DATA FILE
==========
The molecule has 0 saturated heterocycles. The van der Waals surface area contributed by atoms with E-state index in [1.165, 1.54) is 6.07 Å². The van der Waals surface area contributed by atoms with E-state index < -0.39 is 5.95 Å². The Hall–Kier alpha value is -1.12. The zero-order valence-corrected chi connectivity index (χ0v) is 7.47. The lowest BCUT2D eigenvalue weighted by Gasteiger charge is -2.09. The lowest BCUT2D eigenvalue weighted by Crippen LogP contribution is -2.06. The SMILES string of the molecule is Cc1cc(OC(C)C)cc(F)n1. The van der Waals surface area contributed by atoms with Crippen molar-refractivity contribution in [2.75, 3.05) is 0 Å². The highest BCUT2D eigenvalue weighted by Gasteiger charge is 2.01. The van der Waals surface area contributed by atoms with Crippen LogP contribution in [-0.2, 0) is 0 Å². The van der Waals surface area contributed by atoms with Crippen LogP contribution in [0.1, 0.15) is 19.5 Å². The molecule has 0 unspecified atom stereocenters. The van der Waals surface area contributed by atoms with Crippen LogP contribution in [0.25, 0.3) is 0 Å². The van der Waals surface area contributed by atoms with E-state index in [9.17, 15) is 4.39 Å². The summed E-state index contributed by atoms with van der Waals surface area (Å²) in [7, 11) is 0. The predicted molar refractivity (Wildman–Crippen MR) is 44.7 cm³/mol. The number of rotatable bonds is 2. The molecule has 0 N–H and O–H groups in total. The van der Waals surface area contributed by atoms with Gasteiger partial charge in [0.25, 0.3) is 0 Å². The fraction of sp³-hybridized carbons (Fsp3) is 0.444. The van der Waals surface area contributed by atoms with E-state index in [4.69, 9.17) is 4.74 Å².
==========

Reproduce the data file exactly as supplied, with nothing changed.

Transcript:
The molecule has 0 saturated heterocycles. The van der Waals surface area contributed by atoms with E-state index in [1.165, 1.54) is 6.07 Å². The van der Waals surface area contributed by atoms with E-state index < -0.39 is 5.95 Å². The Hall–Kier alpha value is -1.12. The zero-order valence-corrected chi connectivity index (χ0v) is 7.47. The lowest BCUT2D eigenvalue weighted by Gasteiger charge is -2.09. The lowest BCUT2D eigenvalue weighted by Crippen LogP contribution is -2.06. The SMILES string of the molecule is Cc1cc(OC(C)C)cc(F)n1. The van der Waals surface area contributed by atoms with Crippen molar-refractivity contribution in [2.75, 3.05) is 0 Å². The highest BCUT2D eigenvalue weighted by Gasteiger charge is 2.01. The van der Waals surface area contributed by atoms with Crippen LogP contribution in [-0.2, 0) is 0 Å². The van der Waals surface area contributed by atoms with Crippen LogP contribution in [0.1, 0.15) is 19.5 Å². The molecule has 0 unspecified atom stereocenters. The van der Waals surface area contributed by atoms with Crippen LogP contribution in [0.25, 0.3) is 0 Å². The van der Waals surface area contributed by atoms with E-state index in [9.17, 15) is 4.39 Å². The summed E-state index contributed by atoms with van der Waals surface area (Å²) in [7, 11) is 0. The predicted molar refractivity (Wildman–Crippen MR) is 44.7 cm³/mol. The number of rotatable bonds is 2. The molecule has 0 N–H and O–H groups in total. The van der Waals surface area contributed by atoms with Gasteiger partial charge in [0.25, 0.3) is 0 Å². The fraction of sp³-hybridized carbons (Fsp3) is 0.444. The van der Waals surface area contributed by atoms with E-state index in [4.69, 9.17) is 4.74 Å².